April 9, 2008

M. Lax Falls to No. 1 Orange

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A crowd of disgruntled assistant coaches and trainers stood huddled outside the door to the men’s locker room at Shoellkopf, muttering and shaking their heads. There wasn’t much else anyone could do last night after a game that left even stoic head coach Jeff Tambroni looking a little defeated, as No. 1 Syracuse proved why it is in fact the top-seeded team, beating No. 5 Cornell decisively, 15-8. With the win, Syracuse moved to 9-1 for the year.
It was the first game in four years where either team had beaten the other by more than two goals.
“We definitely learned why Syracuse is the No. 1 team,” Tambroni said. “They played a complete game from start to finish.”
[img_assist|nid=29667|title=Godly Glynn|desc=John Glynn (20) carries the ball in Cornell’s 15-8 loss to Syracuse last night. Glynn led the Red in points, goals and assists.|link=node|align=left|width=|height=0]
Tambroni said that although every loss is frustrating, the Red (8-2, 3-0 Ivy) would be using the game as an opportunity to improve, rather than dwelling so much on its negatives.
“Overall, it’s obvious we’re a little bit short of the expectations we’re setting for the program,” he said.
Throughout the game, Syracuse seemed stronger overall and more aggressive than Cornell on defense. The Red’s defense often reverted to a bunch-ball style that left Orange players open in the middle of the field.
Tambroni said that Cornell’s early enthusiasm may have lowered the team’s focus on the field, leading to missed opportunities.
“Our guys were pretty excited to go out and compete,” he said. “They probably came out a little too aggressive and didn’t adjust to the way the game was being called. Syracuse is a good team. They put a lot of pressure on us offensively and defensively.”
Penalties were a big problem for the Red in a game that was called very tight by the refs from the onset. Cornell racked up 12 penalties compared to Syracuse’s seven.
That, unfortunately for the Red, was about the only statistic where Cornell held a numeric advantage in. The Orange outshoot its Red counterparts 46-33, had more groundballs (34-29) converted more extra-man opportunities (they were 4-10 compared to Cornell’s 0-6) and also notched more clears per period.
“[Syracuse] definitely controlled the tempo of our offense,” said senior midfielder John Glynn. “They didn’t allow us to set up any offense. You got to give credit to them.”
Cornell did secure three more face-offs than Syracuse, however, a testament mostly to junior middle Tommy Schmicker’s strong 11-for-19 night in the circle.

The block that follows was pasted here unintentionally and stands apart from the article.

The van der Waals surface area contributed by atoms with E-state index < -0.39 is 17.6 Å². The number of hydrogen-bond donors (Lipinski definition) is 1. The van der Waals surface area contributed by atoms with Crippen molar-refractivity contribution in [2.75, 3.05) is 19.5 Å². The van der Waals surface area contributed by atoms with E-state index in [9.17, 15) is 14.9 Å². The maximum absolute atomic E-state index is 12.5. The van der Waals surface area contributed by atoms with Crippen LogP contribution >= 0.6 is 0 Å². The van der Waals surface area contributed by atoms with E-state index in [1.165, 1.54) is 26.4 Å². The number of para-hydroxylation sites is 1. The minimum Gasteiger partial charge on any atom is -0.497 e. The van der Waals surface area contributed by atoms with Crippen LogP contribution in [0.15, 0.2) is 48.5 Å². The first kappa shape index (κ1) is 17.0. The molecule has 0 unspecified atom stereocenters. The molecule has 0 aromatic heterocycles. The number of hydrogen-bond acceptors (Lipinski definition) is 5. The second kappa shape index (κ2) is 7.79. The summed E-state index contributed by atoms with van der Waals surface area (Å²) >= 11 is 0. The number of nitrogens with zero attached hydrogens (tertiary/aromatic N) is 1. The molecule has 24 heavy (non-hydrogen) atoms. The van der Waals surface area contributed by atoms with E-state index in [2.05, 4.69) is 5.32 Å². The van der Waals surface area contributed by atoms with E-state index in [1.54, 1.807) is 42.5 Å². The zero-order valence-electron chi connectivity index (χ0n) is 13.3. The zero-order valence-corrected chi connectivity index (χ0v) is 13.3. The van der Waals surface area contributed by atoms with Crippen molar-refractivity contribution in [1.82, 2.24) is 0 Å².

The Orange was led by star attacker Mike Leveille, who successfully evaded the Red’s defenders all night, chalking up five goals and one assist.
Cornell was led in goals by Glynn, with three, as well as two assists, and junior co-captain midfielder Max Seibald, who added two goals and one assist.
Senior goalie Jake Myers had 14 saves on the day, a personal record.
“We got away from the team offense a little bit,” Seibald said. “We had some fast break opportunities we didn’t capitalize on. Tonight [Syracuse] did the little things and we didn’t.”
Noticeably absent from the scoreboard was sophomore attacker Ryan Hurley, who has been on a hot streak recently, and prior to the match ranked second in the nation in goals per game, with 3.33.
Tambroni said that Hurley, as well as fellow sophomore and attacker Chris Ritchie and junior attacker Chris Finn hung back a little too much during the match and were too tentative, allowing team leaders lie Seibald and Glynn to spearhead most of the team’s efforts.
“It’s a young attack,” Tambroni said. “I think it was a problem of some of our guys not having as much conviction to just go for the goal. They’re going to get better. You got to allow these guys to grow up a little bit.”
Cornell was the first to get on the board, with a score by junior middie Rocco Romero, assisted by Glynn, just 19 seconds into the match. But in a gesture that was a precursor of the action to come, Leveille scored almost immediately after Romero. The Orange took the lead shortly thereafter and didn’t surrender it for the remainder of the night.